What does James 4:15 mean?
ESV: Instead you ought to say, “If the Lord wills, we will live and do this or that.”
NIV: Instead, you ought to say, 'If it is the Lord's will, we will live and do this or that.'
NASB: Instead, you ought to say, 'If the Lord wills, we will live and also do this or that.'
CSB: Instead, you should say, "If the Lord wills, we will live and do this or that."
NLT: What you ought to say is, 'If the Lord wants us to, we will live and do this or that.'
KJV: For that ye ought to say, If the Lord will, we shall live, and do this, or that.
NKJV: Instead you ought to say, “If the Lord wills, we shall live and do this or that.”
Verse Commentary:
In the previous verses, James called out declarations of what we will do in the future, without humbly admitting our dependence on God, as arrogant and foolish. Most of this chapter has been James's explanation of how arrogant self-reliance is behind much of the evil in the world. When we don't rely on God for our needs, we tend towards envy, competition, and abuse of others. Here in this verse, James shows how we should demonstrate our awareness of our dependence on God.

This is a deeper issue than simply tacking the words "if the Lord wills" onto any statement of future plans. God wants His children to willingly live in dependence on Him. The right approach includes weighing God's will before we make the plans, then relying on Him to be in control of the results. He wants us to trust Him, to allow Him to direct our course. He wants to commit ourselves first and above all to accomplishing His will, not our own
Verse Context:
James 4:13–17 focuses on the arrogance of planning for our own success without acknowledging that we are dependent on God. It is foolish to ignore the fact that we can't see the future. Our lives are short and fragile. This doesn't mean never making plans. Rather, we should always make plans with the awareness that they can only succeed if God allows them to. Any other attitude is sinful, arrogant, and short-sighted.
Chapter Summary:
What was causing fights and quarrels among the Christians to whom James was writing? They were living by the world's wisdom. This false perspective says human beings should do whatever it takes to get what they want in this life, even if it hurts other people. James says that to live that way is adultery, but God gives grace. Christians should repent and move close to God again. We should trust Him to provide, to be the Judge, and to lift us up in His time. In humility, we must acknowledge that all of our plans are dependent on Him, and He can change them at any moment.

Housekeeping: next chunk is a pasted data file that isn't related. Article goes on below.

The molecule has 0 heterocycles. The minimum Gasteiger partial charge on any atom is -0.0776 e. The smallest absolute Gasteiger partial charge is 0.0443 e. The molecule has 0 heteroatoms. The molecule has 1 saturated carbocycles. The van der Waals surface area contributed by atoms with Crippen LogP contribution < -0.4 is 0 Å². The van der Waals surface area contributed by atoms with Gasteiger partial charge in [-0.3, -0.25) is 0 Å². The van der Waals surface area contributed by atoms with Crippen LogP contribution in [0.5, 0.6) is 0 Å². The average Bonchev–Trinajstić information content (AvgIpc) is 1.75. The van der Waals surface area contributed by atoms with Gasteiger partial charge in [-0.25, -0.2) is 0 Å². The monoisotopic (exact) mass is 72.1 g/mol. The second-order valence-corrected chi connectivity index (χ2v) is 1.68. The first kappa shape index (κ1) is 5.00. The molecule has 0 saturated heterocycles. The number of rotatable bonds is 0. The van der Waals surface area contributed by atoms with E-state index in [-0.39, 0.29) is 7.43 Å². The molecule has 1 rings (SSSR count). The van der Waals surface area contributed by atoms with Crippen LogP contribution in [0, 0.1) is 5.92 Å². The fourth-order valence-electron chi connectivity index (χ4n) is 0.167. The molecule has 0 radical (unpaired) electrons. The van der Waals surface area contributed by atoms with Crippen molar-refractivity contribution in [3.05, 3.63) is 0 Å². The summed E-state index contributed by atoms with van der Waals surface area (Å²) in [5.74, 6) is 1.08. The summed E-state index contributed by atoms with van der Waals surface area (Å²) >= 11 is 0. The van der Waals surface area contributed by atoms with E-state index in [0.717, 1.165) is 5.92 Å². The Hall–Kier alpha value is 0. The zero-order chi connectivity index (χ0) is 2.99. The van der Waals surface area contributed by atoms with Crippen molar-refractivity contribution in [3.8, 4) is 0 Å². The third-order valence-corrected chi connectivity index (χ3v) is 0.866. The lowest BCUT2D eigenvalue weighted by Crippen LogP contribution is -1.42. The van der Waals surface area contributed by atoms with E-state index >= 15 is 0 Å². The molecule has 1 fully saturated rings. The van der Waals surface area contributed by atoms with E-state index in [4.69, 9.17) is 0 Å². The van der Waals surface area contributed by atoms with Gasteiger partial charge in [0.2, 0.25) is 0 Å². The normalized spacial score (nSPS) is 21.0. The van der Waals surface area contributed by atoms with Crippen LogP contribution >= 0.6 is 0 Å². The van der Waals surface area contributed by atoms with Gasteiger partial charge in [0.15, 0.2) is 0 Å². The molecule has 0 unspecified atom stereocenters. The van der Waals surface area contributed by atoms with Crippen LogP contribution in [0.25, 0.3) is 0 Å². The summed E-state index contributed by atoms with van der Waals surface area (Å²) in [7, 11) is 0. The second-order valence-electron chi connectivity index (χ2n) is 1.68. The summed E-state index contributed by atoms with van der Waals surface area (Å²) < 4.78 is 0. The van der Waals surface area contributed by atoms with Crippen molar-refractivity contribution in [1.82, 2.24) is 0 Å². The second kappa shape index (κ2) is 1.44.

Chapter Context:
The book of James is about what it means for a Christian to live a life of complete trust in God. Chapter 4 builds on the end of chapter 3, where James described the self-seeking wisdom of the world. Following this worldliness was the cause of fights among James's Christian readers. He called them to repent and, in humility, receive God's grace. He called them to stop making their plans for business as if they could accomplish anything without God. In chapter 5, he will continue to talk about the dangers of trusting riches instead of the Lord.
Book Summary:
The book of James is about specifically understanding what saving faith looks like. How does faith in Christ reveal itself in a believer's life? What choices does real trust in God lead us to make? Those are the questions James answers. Most scholars believe the writer was Jesus' half-brother, a son born to Joseph and Mary after Jesus' birth. James may not have come to believe Jesus was the Messiah until after the resurrection. Eventually, though, he became one of the leaders of the Christian church in Jerusalem. This is possibly the earliest-written of all the New Testament books, around AD 40–50. James addresses his letter to Jewish Christians scattered around the known world.
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